Boys soccer team completes ‘Road to the Bank’

Noah Ness, Read and Watch Video Editor

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It takes a lot to win the state tournament and achieve a top five national rank in a highly competitive sport like boys soccer. This year’s team, led by all-state senior players Patrick Allan, Miguel Caravias and Colman Farrington, achieved a historic undefeated 22-0 record with their win 2-0 in the class 2A state championship game over Wayzata on Nov. 3 in the new US Bank Stadium in downtown Minneapolis. The win gave the Ponies their first championship since 1996.

After finishing with a record of 7-2-7 during the regular season last year and advancing to a section playoff semifinal game, the team figured to be on the rise, but few predicted it would be the number one ranked team in the state for most of 2016 season.

“We expected to do well and thought we could make a state tournament based on how we did last year and who we brought back and who joined,” head coach Jake Smothers said. “However, we did not think a 22-0 season was in the cards.”

The Ponies started their season off strong, with a dominating 6-1 victory over St. Paul Central. They never looked back, outscoring their opponents a combined 65-7 during the regular season.

Our wins in Wisconsin were an eye opener about how good we could be,” Smothers said about the wins the Ponies had during their first games of the season.

Behind junior goalie Fred LeClair and defenseman Allan, who was honored as a nominee for the MN Mr. Soccer award, the team posted an impressive 12 shutouts during the regular season.

I believe the reason we were successful in only allowing these goals was primarily our defense.”

— Fred LeClair

“I believe the reason we were successful in only allowing these goals was primarily our defense,” LeClair said. “They were truly phenomenal this year.”

This success gave them the number one seed in the section playoffs, which they proved was deserved by outscoring their opponents 15-2 in just three games. The playoffs ended with the Ponies being crowned as section champions, but the team wasn’t done yet.

“The section final win against North was an emotional grind against a rival,” Smothers said of the team’s 2-1 victory over North St. Paul in the section championship game.

The boys cruised to the state championship game with 6-1 victories over Mounds View and Andover. The championship game figured to be a much tougher matchup though, since their opponent, Wayzata (18-1-3), also came into the game undefeated. There were multiple scoring chances for both teams, but the game remained deadlocked until a few minutes into the second half, when Farrington buried a pass into the lower right corner of the net to give the Ponies a 1-0 lead that they wouldn’t relinquish. Senior Kohei Adams added another goal with seven minutes left to seal the game.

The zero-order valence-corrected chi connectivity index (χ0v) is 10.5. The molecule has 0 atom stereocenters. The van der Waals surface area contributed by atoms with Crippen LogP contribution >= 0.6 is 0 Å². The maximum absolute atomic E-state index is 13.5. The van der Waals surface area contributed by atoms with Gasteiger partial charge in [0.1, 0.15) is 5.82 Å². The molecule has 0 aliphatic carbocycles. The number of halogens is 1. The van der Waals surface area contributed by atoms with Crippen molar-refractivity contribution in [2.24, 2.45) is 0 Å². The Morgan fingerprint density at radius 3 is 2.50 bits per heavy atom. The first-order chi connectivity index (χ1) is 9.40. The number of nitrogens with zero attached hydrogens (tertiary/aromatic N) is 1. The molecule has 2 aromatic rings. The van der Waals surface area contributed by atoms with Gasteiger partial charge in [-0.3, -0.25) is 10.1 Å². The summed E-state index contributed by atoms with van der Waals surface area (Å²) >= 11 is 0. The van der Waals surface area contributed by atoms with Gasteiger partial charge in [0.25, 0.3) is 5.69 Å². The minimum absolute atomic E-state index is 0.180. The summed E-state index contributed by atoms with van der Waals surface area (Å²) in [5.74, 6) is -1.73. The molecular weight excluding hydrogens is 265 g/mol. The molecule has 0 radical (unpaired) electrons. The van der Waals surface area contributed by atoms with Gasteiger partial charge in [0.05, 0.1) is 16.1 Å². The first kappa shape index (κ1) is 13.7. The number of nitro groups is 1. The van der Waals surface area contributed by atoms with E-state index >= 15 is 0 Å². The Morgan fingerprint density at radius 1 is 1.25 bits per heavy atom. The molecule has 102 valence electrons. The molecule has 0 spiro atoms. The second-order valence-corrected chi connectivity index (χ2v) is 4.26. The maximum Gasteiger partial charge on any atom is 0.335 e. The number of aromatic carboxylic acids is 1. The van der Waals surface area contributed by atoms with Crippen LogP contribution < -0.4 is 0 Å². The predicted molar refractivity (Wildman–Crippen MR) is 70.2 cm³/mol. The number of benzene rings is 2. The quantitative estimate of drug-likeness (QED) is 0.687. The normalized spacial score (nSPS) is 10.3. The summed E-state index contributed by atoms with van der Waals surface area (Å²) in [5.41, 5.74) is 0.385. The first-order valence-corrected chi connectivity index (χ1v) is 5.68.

The game almost started out much differently. In the first minute of the game, Wayzata’s Patrick Weah broke through the Pony’s defense, setting up a one on one goal scoring opportunity with LeClaire.

“While the play was happening, I wasn’t really thinking that it could be a key point in the game,” LeClaire said. “All I thought was, ‘I need to stop the ball,’ and that’s what ended up happening.”

The success the Ponies had during the championship game and the season wasn’t because of chance. An important part of the team that paved the way for its dominance was its depth.

“Our bench squad was basically the same skill level as the starting squad,” LeClaire said. “This made subbing people in and out really easy.”

Another reason the team was successful this year was the players felt they connected better than ever before. Many of the team members had played together coming into this year, and the ones who hadn’t been with the team for as long, like Caravias, a foreign exchange student, fit in with the team nicely. When all of these pieces came together and clicked, the team was unstoppable.

“This year was the first year I felt that we, the team, connected in all aspects,” Allan said. “We have a variety of kids: young and old, big and small. Our one similarity however was that we’ve all played at a high level and won. That’s what made this season different.”

One thing that the seniors of the team got to experience was the feeling of going out on top. Every other class 2A playoff team’s season ended in a loss, and the seniors for the Pony’s this year are the only ones who got to walk off with a win and a championship medal around their necks.

“As awesome as it is, it’s still hard to think I’m done playing high school soccer,” senior Mason Bartosh said. “I’m happy it ended this way though. It couldn’t have worked out any better.”

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